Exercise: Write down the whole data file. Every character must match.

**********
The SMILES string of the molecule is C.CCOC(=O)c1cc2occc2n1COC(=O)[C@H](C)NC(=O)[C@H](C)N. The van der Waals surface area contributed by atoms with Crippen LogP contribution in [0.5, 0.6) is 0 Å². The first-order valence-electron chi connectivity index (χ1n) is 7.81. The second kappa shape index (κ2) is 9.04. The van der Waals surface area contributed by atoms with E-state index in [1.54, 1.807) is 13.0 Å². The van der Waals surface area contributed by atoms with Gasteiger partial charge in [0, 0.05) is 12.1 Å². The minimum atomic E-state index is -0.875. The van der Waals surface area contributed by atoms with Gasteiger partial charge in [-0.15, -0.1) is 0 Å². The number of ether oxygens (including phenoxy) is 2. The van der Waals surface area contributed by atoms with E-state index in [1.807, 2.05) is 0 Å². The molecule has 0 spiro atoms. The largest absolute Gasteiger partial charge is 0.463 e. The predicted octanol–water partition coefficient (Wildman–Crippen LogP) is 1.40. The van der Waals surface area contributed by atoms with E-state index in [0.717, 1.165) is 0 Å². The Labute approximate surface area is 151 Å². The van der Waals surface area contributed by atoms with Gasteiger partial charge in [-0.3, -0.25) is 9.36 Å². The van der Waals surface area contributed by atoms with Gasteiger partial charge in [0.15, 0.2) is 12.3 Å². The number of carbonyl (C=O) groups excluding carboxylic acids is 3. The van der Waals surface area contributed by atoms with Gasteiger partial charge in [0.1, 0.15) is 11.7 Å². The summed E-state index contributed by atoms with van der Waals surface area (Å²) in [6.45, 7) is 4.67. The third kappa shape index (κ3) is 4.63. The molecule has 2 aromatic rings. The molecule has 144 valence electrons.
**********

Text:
The SMILES string of the molecule is C.CCOC(=O)c1cc2occc2n1COC(=O)[C@H](C)NC(=O)[C@H](C)N. The van der Waals surface area contributed by atoms with Crippen LogP contribution in [0.5, 0.6) is 0 Å². The first-order valence-electron chi connectivity index (χ1n) is 7.81. The second kappa shape index (κ2) is 9.04. The van der Waals surface area contributed by atoms with E-state index in [1.54, 1.807) is 13.0 Å². The van der Waals surface area contributed by atoms with Gasteiger partial charge in [0, 0.05) is 12.1 Å². The minimum atomic E-state index is -0.875. The van der Waals surface area contributed by atoms with Gasteiger partial charge in [-0.15, -0.1) is 0 Å². The number of ether oxygens (including phenoxy) is 2. The van der Waals surface area contributed by atoms with E-state index in [1.807, 2.05) is 0 Å². The molecule has 0 spiro atoms. The largest absolute Gasteiger partial charge is 0.463 e. The predicted octanol–water partition coefficient (Wildman–Crippen LogP) is 1.40. The van der Waals surface area contributed by atoms with E-state index in [0.717, 1.165) is 0 Å². The Labute approximate surface area is 151 Å². The van der Waals surface area contributed by atoms with Gasteiger partial charge in [-0.3, -0.25) is 9.36 Å². The van der Waals surface area contributed by atoms with Gasteiger partial charge in [0.15, 0.2) is 12.3 Å². The number of carbonyl (C=O) groups excluding carboxylic acids is 3. The van der Waals surface area contributed by atoms with Gasteiger partial charge in [0.1, 0.15) is 11.7 Å². The summed E-state index contributed by atoms with van der Waals surface area (Å²) in [6.45, 7) is 4.67. The third kappa shape index (κ3) is 4.63. The molecule has 2 aromatic rings. The molecule has 144 valence electrons.